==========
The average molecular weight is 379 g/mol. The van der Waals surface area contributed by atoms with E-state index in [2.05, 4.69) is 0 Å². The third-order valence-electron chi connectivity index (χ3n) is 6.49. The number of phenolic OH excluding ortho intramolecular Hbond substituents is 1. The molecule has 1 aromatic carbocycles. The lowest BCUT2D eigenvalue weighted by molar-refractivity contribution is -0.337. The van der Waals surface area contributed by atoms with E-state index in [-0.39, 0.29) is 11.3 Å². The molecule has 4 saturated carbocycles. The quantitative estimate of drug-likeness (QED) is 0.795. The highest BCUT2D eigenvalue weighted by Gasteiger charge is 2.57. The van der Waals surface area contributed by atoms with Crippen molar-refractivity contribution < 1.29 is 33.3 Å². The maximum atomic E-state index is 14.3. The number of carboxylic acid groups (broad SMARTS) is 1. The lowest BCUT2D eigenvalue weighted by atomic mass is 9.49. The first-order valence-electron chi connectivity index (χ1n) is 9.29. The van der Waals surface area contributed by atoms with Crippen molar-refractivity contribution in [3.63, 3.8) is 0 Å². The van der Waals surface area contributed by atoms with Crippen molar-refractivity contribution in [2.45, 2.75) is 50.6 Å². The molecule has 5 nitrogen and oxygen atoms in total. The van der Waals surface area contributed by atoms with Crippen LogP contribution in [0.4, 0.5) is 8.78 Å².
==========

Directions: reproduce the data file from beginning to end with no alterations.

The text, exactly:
The average molecular weight is 379 g/mol. The van der Waals surface area contributed by atoms with E-state index in [2.05, 4.69) is 0 Å². The third-order valence-electron chi connectivity index (χ3n) is 6.49. The number of phenolic OH excluding ortho intramolecular Hbond substituents is 1. The molecule has 1 aromatic carbocycles. The lowest BCUT2D eigenvalue weighted by molar-refractivity contribution is -0.337. The van der Waals surface area contributed by atoms with E-state index in [-0.39, 0.29) is 11.3 Å². The molecule has 4 saturated carbocycles. The quantitative estimate of drug-likeness (QED) is 0.795. The highest BCUT2D eigenvalue weighted by Gasteiger charge is 2.57. The van der Waals surface area contributed by atoms with Crippen molar-refractivity contribution < 1.29 is 33.3 Å². The maximum atomic E-state index is 14.3. The number of carboxylic acid groups (broad SMARTS) is 1. The lowest BCUT2D eigenvalue weighted by atomic mass is 9.49. The first-order valence-electron chi connectivity index (χ1n) is 9.29. The van der Waals surface area contributed by atoms with Crippen molar-refractivity contribution in [3.63, 3.8) is 0 Å². The van der Waals surface area contributed by atoms with Crippen molar-refractivity contribution in [2.45, 2.75) is 50.6 Å². The molecule has 5 nitrogen and oxygen atoms in total. The van der Waals surface area contributed by atoms with Crippen LogP contribution in [0.4, 0.5) is 8.78 Å².